20 August 2015


Anyone who has known Donald Trump in New York will recall that a draft Trump movement would regularly appear  floated entirely by Trump himself. In the previous four attempts  it was as an Independent of some sort, which quickly fizzled. But this time, in his current incarnation as a Republican, he has managed to gain a good amount of traction, due in no small measure to overreaction by spineless corporations to remarks he made that were not all that egregious. 

He has now firmly established himself as someone who “says what he thinks” in the minds of many people, and has garnered the mantle of the anti-politician at a time when the public has little faith in the political class. The real problem is whether he truly believes what he says, or whether he is simply saying what he thinks people want to hear and parodying conservative concerns. Since he has been all over the map politically not much of this can be taken seriously, so he ironically is attracting the most ideologically inclined supporters while in truth remaining the least ideologically committed of all the candidates. As President he might even perform as a bold decision-maker, but without much underlying rationale, and if he did get the nomination it is very likely that there would be a loud clatter  of skeletons popping out of closets everywhere. 

It is truly unfortunate that he has been able to dominate the selection process for the moment, because the current Republican candidates represent by far, the finest field I have ever seen in my life. They are a talented, diverse, youthful group, and look even better alongside of the geriatric retro-left Democratic candidates, who, unlike the Republicans, lack even a rudimentary bench of potential candidates. The Republican field can produce any number of appealing tickets, i.e. Rubio-Walker, or Walker-Rubio, or any of the others, most of whom would fill out an excellent cabinet. I believe the next President will likely be a Republican, unless they get trumped, by among other possibilities, an independent third-party run by a man whose “Republican” credentials are tenuous enough to permit that.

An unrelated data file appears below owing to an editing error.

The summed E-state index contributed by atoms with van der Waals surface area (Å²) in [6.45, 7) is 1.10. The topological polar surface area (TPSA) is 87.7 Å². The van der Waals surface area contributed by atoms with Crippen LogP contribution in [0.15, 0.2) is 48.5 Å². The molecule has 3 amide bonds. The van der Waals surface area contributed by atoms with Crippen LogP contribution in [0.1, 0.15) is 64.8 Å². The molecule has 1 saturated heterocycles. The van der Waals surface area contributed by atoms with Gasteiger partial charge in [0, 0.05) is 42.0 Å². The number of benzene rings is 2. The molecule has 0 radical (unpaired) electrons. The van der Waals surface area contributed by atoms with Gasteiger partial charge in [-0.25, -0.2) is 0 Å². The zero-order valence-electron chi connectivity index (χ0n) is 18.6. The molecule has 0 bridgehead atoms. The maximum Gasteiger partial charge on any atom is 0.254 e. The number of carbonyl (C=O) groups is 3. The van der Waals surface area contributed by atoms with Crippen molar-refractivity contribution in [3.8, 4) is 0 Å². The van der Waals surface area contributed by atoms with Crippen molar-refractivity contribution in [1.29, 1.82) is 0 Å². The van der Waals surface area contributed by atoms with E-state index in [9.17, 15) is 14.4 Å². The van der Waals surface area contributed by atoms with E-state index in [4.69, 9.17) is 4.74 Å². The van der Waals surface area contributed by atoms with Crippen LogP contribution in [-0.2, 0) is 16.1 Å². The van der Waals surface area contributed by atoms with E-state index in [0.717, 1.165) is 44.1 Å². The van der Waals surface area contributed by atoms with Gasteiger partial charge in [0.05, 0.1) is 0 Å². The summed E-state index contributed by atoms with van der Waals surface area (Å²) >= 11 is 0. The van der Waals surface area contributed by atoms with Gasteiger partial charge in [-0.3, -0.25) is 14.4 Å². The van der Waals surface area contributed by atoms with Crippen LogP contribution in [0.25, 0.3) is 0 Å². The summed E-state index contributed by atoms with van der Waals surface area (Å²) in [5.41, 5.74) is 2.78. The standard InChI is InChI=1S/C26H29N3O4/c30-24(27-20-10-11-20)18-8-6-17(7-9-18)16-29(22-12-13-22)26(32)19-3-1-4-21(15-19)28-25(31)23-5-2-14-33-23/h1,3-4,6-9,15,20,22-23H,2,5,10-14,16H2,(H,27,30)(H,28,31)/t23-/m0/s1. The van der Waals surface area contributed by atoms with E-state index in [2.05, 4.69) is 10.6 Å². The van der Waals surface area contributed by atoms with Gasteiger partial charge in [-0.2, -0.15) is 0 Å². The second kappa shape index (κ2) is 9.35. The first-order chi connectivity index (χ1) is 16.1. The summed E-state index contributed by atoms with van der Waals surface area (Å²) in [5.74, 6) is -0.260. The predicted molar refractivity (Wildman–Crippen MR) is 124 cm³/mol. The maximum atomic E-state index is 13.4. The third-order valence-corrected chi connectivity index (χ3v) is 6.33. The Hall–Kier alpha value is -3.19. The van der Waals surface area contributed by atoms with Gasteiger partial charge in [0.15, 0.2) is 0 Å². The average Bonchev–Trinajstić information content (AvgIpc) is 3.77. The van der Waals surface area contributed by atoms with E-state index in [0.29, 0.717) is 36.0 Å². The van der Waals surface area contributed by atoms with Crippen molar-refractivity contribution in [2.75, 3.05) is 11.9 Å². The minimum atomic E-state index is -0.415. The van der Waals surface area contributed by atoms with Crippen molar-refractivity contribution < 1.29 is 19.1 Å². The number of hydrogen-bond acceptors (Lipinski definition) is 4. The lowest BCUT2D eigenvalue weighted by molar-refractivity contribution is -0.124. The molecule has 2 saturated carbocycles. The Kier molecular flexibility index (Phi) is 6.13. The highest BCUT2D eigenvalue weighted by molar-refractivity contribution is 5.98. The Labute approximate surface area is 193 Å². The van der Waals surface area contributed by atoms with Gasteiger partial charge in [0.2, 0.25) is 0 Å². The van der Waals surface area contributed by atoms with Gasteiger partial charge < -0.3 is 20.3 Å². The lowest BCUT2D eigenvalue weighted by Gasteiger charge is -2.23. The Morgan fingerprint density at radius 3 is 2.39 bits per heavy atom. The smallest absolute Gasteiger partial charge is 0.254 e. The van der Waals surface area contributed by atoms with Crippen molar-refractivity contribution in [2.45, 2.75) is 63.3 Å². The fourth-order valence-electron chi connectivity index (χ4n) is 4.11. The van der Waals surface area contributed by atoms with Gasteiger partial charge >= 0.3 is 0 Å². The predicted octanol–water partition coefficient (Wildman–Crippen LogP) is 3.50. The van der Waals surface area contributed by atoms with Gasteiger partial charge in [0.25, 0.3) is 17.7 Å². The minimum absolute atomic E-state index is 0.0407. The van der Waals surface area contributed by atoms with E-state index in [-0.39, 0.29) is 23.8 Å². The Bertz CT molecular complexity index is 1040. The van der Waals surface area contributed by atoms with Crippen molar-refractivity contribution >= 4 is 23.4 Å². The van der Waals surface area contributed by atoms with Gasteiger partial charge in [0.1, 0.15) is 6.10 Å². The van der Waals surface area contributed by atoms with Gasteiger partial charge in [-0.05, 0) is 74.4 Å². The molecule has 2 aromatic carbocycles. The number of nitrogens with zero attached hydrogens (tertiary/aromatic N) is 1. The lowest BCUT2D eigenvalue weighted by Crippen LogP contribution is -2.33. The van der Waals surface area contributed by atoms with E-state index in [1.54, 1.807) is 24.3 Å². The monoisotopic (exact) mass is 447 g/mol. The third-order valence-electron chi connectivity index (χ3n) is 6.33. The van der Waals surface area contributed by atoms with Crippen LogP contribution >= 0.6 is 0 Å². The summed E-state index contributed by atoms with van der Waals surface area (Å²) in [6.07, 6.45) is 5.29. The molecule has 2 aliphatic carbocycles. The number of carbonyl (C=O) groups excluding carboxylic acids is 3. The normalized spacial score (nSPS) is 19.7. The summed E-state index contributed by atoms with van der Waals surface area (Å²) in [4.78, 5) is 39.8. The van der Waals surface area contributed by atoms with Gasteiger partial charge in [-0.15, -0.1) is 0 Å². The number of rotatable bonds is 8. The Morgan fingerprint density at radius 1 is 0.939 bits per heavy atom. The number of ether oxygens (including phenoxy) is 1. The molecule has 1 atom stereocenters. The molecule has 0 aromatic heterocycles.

But as I have written many times before, it is just ridiculous to be focused on an election more than two years before it actually will occur. This is a truly awful situation that cannot be found anywhere else in the world. The result is the we have all politics all the time, there is little room for anything else that might actually constitute real “news,” and an obliviousness to anything happening elsewhere in the world. It has resulted in sharper ideological divisions as candidates must appeal to the “base” of their party, who usually are its most extreme elements.  It gives us candidates who are good at running for office, but not necessarily at governing. Huge financial resources must be raised, and a whole industry of campaign consultants, media people, advertisers, news people, political junkies, etc. etc. are invested in the system. 

But for everyone else it is simply one long headache. Ideally we could fix this to a considerable extent by the logical step of allowing elected officials to nominate the candidates of their party, and/or limiting the length of time over which a campaign can take place, as they do in Britain.  That would limit the noise level to some extent, and I don’t know who is better suited to nominate candidates than public officials themselves. The primary system is a very recent phenomenon, taking root only around 1960 and this whole system attracts people who are so full of themselves that they believe they should be president, with or without the good judgement and respect of others. There is no greater group of presidents than the first five, none of whom ran for office and would have considered it to be undignified. They were called upon by respect and admiration of their peers, based upon their accomplishments and character. If we can’t go all the way back to that at least let us reform the electoral system to produce better candidates, shorter campaigns, a less politically charged atmosphere, and an end to the long, tortuous, never-ending political cacaphony.  

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